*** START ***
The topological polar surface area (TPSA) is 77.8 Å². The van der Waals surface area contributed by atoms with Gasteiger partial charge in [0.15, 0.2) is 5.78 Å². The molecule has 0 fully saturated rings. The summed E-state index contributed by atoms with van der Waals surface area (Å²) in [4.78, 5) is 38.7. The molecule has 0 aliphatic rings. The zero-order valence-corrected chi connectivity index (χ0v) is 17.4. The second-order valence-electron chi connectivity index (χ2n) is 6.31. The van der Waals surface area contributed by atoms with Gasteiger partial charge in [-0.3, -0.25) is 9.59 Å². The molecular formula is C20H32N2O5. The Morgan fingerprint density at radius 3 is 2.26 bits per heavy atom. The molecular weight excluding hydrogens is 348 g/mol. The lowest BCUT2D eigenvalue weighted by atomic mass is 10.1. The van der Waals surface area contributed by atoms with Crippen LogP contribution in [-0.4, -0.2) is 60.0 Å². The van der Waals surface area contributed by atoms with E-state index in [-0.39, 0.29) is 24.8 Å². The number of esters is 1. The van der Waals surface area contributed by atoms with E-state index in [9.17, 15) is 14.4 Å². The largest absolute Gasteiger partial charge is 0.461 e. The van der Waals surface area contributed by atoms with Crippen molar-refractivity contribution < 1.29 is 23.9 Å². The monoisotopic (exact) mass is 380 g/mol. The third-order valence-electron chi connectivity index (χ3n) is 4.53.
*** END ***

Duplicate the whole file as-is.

The topological polar surface area (TPSA) is 77.8 Å². The van der Waals surface area contributed by atoms with Gasteiger partial charge in [0.15, 0.2) is 5.78 Å². The molecule has 0 fully saturated rings. The summed E-state index contributed by atoms with van der Waals surface area (Å²) in [4.78, 5) is 38.7. The molecule has 0 aliphatic rings. The zero-order valence-corrected chi connectivity index (χ0v) is 17.4. The second-order valence-electron chi connectivity index (χ2n) is 6.31. The van der Waals surface area contributed by atoms with Gasteiger partial charge in [-0.3, -0.25) is 9.59 Å². The molecular formula is C20H32N2O5. The Morgan fingerprint density at radius 3 is 2.26 bits per heavy atom. The molecular weight excluding hydrogens is 348 g/mol. The lowest BCUT2D eigenvalue weighted by atomic mass is 10.1. The van der Waals surface area contributed by atoms with Crippen LogP contribution in [-0.4, -0.2) is 60.0 Å². The van der Waals surface area contributed by atoms with E-state index in [-0.39, 0.29) is 24.8 Å². The number of esters is 1. The van der Waals surface area contributed by atoms with E-state index in [9.17, 15) is 14.4 Å². The largest absolute Gasteiger partial charge is 0.461 e. The van der Waals surface area contributed by atoms with Crippen molar-refractivity contribution < 1.29 is 23.9 Å². The monoisotopic (exact) mass is 380 g/mol. The third-order valence-electron chi connectivity index (χ3n) is 4.53.